Will we soon enter the era of immersive augmented reality marketing?
Crédits photos : Adobe Stock
With the development of immersive technologies and particularly augmented reality, marketing techniques are being turned upside down. Those emerging technologies are a new playground and an innovative support to send information. It’s an opportunity for media companies, which are more and more looking for relevance. Michel Ruiz, CEO of KaviAR Tech, shares his vision on the next merger between media and augmented reality.
A content in augmented reality has a significantly higher impact than a traditional display. The user is not simply a spectator, but he becomes an actor of the experience. This is what we call today the “story living”. Welcome to the era of immersive marketing. What if everything became simpler to get a message across? Without barriers, friction and resistance to the information flow. That’s the challenge of augmented reality tomorrow and today as well.
Setting the context
The key is easy, it’s called “setting the context”. Today, if I need any information, I ask my question in a browser with my smartphone or I make a voice request. By doing this, I’m entering a mediatic and commercial ecosystem where I become a potential client surrounded by Google Ads algorithms.
But nothing is better than “setting the context”. If as for an information, it’s because I need that information at a specific moment in a specific place. When you are walking around a hospital or on a train platform, there are information signs everywhere around you. In fine, you can see the informative elements by looking up or following the signs on the ground.
By reducing the user’s cognitive load, augmented reality makes comprehension and decision-making easier. The right information (updated in the cloud) overlaid in my visual field in context at the right time and in the right place can revolutionize the consumer’s attentional bias. It is no longer the user who seeks information, but the information that comes to him in the air.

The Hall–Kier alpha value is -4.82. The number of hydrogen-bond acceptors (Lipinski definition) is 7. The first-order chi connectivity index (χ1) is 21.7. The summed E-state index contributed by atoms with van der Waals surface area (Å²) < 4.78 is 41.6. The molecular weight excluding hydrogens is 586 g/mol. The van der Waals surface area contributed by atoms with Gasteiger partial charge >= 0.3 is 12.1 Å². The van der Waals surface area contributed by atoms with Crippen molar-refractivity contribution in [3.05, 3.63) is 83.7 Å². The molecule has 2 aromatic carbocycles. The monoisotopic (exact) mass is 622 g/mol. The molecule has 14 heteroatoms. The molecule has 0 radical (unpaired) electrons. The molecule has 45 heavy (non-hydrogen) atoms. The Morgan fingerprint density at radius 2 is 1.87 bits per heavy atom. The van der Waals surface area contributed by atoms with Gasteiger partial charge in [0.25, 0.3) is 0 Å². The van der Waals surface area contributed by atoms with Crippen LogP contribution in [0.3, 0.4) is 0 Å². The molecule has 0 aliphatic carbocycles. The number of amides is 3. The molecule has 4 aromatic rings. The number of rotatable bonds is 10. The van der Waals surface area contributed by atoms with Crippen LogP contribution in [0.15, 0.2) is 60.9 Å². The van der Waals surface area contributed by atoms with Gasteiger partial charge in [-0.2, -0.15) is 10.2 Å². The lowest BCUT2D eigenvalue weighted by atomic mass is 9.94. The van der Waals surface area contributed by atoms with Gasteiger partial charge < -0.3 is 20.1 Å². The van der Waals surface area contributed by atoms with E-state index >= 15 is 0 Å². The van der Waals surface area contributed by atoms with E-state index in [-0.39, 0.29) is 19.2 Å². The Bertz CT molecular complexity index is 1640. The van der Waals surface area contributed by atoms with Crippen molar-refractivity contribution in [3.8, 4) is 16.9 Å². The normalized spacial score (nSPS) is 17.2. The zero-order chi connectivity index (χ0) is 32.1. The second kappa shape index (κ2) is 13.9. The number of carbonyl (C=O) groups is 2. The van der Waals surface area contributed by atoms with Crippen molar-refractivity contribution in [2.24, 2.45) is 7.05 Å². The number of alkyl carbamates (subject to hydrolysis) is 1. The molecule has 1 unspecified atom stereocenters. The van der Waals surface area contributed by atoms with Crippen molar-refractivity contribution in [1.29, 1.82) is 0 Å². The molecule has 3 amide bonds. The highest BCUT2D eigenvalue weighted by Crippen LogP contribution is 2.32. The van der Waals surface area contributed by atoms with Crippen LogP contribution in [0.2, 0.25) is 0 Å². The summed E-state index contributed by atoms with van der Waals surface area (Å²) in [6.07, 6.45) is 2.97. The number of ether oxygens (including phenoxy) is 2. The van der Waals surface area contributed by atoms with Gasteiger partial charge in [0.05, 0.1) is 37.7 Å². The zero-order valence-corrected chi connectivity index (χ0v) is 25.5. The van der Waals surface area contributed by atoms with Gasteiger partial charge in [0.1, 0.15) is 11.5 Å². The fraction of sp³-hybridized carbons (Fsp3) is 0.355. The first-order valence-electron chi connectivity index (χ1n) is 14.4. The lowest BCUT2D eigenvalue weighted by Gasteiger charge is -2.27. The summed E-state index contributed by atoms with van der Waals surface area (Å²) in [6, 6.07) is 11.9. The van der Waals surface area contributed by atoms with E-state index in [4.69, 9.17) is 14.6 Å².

Nature abhors a vacuum…
What if the air around us became the first media support? It’s the wonderful challenge of augmented reality. Media support means media sales. Air is definitely for sale when it comes to construction. Did you know that the air above New York City’s buildings can be bought and sold? Because it’s an area that property owners have the right to use.
The legal concept specified by the terms “air laws” goes back to Ancient Rome, when this Latin expression was used: “from Heaven to Hell”. It became part of British common law in the 18th century, but was not of interest to anyone until the 20th century, when aviation brought about major change by limiting its use to 150 meters above the buildings.
What is at stake is colossal. As soon as the information leaves the traditional browsers of our smartphones to go directly into our environment, the world around us will become a giant media control room. Uses are infinite and concern all of society’s business verticals.
Considering how long we’ve been talking about it, we’ve known that extension of uses lies in “hands-free” hardware, limiting friction by placing information directly in the users’ field of vision: the famous AR glasses (which are at the center of a fratricidal war within GAFAM) then lenses.
The web of tomorrow
When we talk about AR at KaviarAR Tech, we talk about the web of tomorrow. We consider that the augmented reality revolution will be similar or even superior to the web revolution that we’ve experienced in the previous millenium.
From then on, the challenge lies in the creation and diffusion of AR contents: a good content, to the right person, at the right moment and in the right place. Integrated technologies, geolocation, sensors and cameras make this concept easy to implement and particularly adapted to the highest standards of the new society and its consumers.
AR triple opt-in
The challenge is not so much if AR will become part of our environment, but when will it become part of it? At what point will the public space become a private display space for users who have already become AR triple opt-in? At what point will I negotiate my “air rights”? At what point will zoos become augmented? At what point will a virtual guide replace descriptive signs in museums or in the street? At what point will I follow a lecture in live streaming with a teacher standing up in my living room? AR will no longer be considered a gadget but as a natural extension of digital communication.
This communication free of certain physical constraints will have to fit into a legal framework with a legal, social, urban, spatial and architectural approach. In short, welcome in the future winding of a new normative inflation, but especially to the new jobs: AR Content Production, AR Diffusion, AR Statistics, AR Marketing. Let’s face it, AiR vendors are coming. It’s the mediAR era.